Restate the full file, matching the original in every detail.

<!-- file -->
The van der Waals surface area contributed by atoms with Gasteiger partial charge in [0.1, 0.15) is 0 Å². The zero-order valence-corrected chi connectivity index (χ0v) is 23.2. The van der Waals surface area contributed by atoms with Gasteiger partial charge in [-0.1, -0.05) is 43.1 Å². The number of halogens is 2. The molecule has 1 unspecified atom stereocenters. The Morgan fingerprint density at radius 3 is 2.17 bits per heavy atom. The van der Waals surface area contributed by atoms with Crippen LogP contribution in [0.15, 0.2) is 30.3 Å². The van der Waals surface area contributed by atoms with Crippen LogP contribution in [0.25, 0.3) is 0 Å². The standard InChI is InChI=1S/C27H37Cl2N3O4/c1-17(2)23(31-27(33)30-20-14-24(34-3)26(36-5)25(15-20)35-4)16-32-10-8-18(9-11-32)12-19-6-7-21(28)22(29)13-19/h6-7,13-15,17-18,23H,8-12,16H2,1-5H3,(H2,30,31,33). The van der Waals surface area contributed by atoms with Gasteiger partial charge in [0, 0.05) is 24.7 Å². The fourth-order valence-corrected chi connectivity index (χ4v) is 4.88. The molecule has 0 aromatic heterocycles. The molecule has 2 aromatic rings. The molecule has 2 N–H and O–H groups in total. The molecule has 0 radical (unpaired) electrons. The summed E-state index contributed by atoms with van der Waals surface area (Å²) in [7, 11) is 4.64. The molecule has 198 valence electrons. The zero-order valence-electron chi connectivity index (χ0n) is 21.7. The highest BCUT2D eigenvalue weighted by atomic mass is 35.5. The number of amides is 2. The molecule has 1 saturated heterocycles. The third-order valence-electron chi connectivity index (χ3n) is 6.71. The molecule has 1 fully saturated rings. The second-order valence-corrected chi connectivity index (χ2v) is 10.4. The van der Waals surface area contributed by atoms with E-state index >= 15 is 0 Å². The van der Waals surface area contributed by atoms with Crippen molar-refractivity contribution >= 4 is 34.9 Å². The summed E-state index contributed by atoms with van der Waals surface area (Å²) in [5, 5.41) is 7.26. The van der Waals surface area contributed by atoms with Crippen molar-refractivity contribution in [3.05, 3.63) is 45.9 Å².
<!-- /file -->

The van der Waals surface area contributed by atoms with Gasteiger partial charge in [0.1, 0.15) is 0 Å². The zero-order valence-corrected chi connectivity index (χ0v) is 23.2. The van der Waals surface area contributed by atoms with Gasteiger partial charge in [-0.1, -0.05) is 43.1 Å². The number of halogens is 2. The molecule has 1 unspecified atom stereocenters. The Morgan fingerprint density at radius 3 is 2.17 bits per heavy atom. The van der Waals surface area contributed by atoms with Crippen LogP contribution in [0.15, 0.2) is 30.3 Å². The van der Waals surface area contributed by atoms with Crippen LogP contribution in [0.25, 0.3) is 0 Å². The standard InChI is InChI=1S/C27H37Cl2N3O4/c1-17(2)23(31-27(33)30-20-14-24(34-3)26(36-5)25(15-20)35-4)16-32-10-8-18(9-11-32)12-19-6-7-21(28)22(29)13-19/h6-7,13-15,17-18,23H,8-12,16H2,1-5H3,(H2,30,31,33). The van der Waals surface area contributed by atoms with Gasteiger partial charge in [0, 0.05) is 24.7 Å². The fourth-order valence-corrected chi connectivity index (χ4v) is 4.88. The molecule has 0 aromatic heterocycles. The molecule has 2 aromatic rings. The molecule has 2 N–H and O–H groups in total. The molecule has 0 radical (unpaired) electrons. The summed E-state index contributed by atoms with van der Waals surface area (Å²) in [7, 11) is 4.64. The molecule has 198 valence electrons. The zero-order valence-electron chi connectivity index (χ0n) is 21.7. The highest BCUT2D eigenvalue weighted by atomic mass is 35.5. The number of amides is 2. The molecule has 1 saturated heterocycles. The third-order valence-electron chi connectivity index (χ3n) is 6.71. The molecule has 1 fully saturated rings. The second-order valence-corrected chi connectivity index (χ2v) is 10.4. The van der Waals surface area contributed by atoms with E-state index >= 15 is 0 Å². The van der Waals surface area contributed by atoms with Crippen molar-refractivity contribution >= 4 is 34.9 Å². The summed E-state index contributed by atoms with van der Waals surface area (Å²) in [5, 5.41) is 7.26. The van der Waals surface area contributed by atoms with Crippen molar-refractivity contribution in [3.05, 3.63) is 45.9 Å².